US Official Donald Camp Interviews with Sri Lanka TVs

U.S. Principal Deputy Assistant Secretary of State
for South and Central Asian Affairs
Donald Camp
Interviews with MTV and Rupavahini TV
May 16, 2006

[Full Transcript]

Interview With MTV:

MTV: What do you and the Co-Chairs hope to achieve in your meeting on the 30 th of this month?

Camp: Our hope is that we, as the Co-Chairs, can help move Sri Lanka back to the peace process, de-escalate the current crisis, and urge the government and all parties involved to begin to de-escalate the violence and get back to peace talks.

MTV: Sri Lankan police and security forces have been accused of torture and helping paramilitary groups (inaudible); you’ve given a lot of support to the Sri Lankan government. How would you continue (inaudible) to support…(inaudible), and with regards to human rights violations, what kind of pressure will you be putting on the government?

Camp: Let me first make a distinction between the government of Sri Lanka and the LTTE. The government of Sri Lanka is an elected, democratic government that we support; whereas the LTTE is a group that we identified as far back as 1997 as a terrorist organization. The LTTE’s atrocities are well known. The LTTE’s provocations in recent months are particularly disturbing. That said, we also hold democratic governments to high standards. And when there are killings in areas controlled by the government, it is certainly the government’s responsibility to uphold law and order. There need to be investigations, and we have encouraged this on the government, and they have assured us that they are carrying out such investigations. There need to be investigations, and there need to be prosecutions. That is crucial to what the government is trying to do, which is to re-assure members of all minority groups in this country that everyone is equal and everyone is treated equally. There needs to be re-assurance (inaudible) and the government needs to address legitimate Tamil grievances.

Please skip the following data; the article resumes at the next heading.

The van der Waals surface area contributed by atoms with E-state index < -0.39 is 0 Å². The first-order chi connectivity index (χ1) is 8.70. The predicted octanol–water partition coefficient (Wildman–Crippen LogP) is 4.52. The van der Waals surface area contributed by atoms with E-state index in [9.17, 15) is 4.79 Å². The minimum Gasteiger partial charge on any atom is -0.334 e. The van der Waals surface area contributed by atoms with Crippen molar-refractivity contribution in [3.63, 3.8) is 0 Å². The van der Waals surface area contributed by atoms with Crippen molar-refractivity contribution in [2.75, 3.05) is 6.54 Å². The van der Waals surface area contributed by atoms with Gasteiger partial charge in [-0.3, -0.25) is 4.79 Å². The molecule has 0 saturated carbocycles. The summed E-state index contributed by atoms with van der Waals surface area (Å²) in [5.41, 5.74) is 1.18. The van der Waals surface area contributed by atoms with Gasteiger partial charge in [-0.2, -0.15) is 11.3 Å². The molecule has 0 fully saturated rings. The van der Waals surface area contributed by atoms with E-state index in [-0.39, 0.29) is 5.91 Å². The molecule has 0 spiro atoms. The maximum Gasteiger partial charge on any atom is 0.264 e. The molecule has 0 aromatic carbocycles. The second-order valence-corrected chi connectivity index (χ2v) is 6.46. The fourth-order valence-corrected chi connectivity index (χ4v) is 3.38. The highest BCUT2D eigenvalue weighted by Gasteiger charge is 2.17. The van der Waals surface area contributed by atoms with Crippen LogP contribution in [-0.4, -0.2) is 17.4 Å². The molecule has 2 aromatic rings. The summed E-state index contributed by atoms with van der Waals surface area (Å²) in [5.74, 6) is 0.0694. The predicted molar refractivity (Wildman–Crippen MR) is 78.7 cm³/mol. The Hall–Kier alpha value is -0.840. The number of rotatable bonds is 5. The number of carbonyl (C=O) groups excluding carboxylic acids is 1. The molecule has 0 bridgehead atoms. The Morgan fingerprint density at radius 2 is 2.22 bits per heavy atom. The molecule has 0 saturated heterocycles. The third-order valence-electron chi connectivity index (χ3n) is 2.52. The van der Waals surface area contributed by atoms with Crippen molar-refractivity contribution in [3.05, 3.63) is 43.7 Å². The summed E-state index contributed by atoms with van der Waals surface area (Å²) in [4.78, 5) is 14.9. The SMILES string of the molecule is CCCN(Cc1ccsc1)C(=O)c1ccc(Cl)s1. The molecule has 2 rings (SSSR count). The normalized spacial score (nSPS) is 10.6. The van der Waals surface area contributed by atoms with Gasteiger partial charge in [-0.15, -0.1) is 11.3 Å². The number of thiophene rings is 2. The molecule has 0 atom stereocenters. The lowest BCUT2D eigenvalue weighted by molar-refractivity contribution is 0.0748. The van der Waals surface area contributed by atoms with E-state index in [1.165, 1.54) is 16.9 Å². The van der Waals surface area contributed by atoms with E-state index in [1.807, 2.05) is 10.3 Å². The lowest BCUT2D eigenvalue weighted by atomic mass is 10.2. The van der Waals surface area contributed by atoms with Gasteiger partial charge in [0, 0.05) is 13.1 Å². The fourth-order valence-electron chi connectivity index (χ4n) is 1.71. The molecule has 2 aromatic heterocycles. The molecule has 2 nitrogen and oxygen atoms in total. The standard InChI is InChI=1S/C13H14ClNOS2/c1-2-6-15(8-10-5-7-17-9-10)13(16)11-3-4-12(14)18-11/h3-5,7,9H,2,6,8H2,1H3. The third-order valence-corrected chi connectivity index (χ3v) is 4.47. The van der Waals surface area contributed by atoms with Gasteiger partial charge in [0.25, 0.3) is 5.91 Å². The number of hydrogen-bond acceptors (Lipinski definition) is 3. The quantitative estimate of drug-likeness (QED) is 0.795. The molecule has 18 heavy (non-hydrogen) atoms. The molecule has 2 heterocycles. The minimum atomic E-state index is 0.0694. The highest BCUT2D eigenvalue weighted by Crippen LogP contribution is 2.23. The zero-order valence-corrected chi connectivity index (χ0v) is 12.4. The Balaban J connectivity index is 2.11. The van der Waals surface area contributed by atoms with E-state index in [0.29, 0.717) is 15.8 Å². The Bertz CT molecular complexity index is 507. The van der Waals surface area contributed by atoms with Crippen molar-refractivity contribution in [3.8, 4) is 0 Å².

MTV: During Richard Boucher’s meetings in India, the Sri Lankan situation was discussed. Would you like to see India have a larger involvement in the peace process? What sort of role would you see for India?

Camp: Well I think that’s very much India’s decision. India is certainly the largest country in the region, and has interests in Sri Lanka. They know the situation in Sri Lanka well. We have a similar interest as India — which is a democratic, prosperous, united Sri Lanka, which respects all ethnic groups. We talk to them quite a bit about the situation in Sri Lanka and the region generally. But as far as what they intend to do or what they should be doing, I think that’s a question better addressed to Delhi.

MTV: If war does erupt, how will the U.S. – Sri Lanka relationship change, how will relations evolve?

Camp: Well, that’s a situation we hope does not arise. We want to help the government of Sri Lanka in any way we can. We do not think that this country should be plunged back into conflict. That would be the worst thing that could happen, and all parties should do everything they can to avoid that.

MTV: Thank you.

Interview with Rupavahini: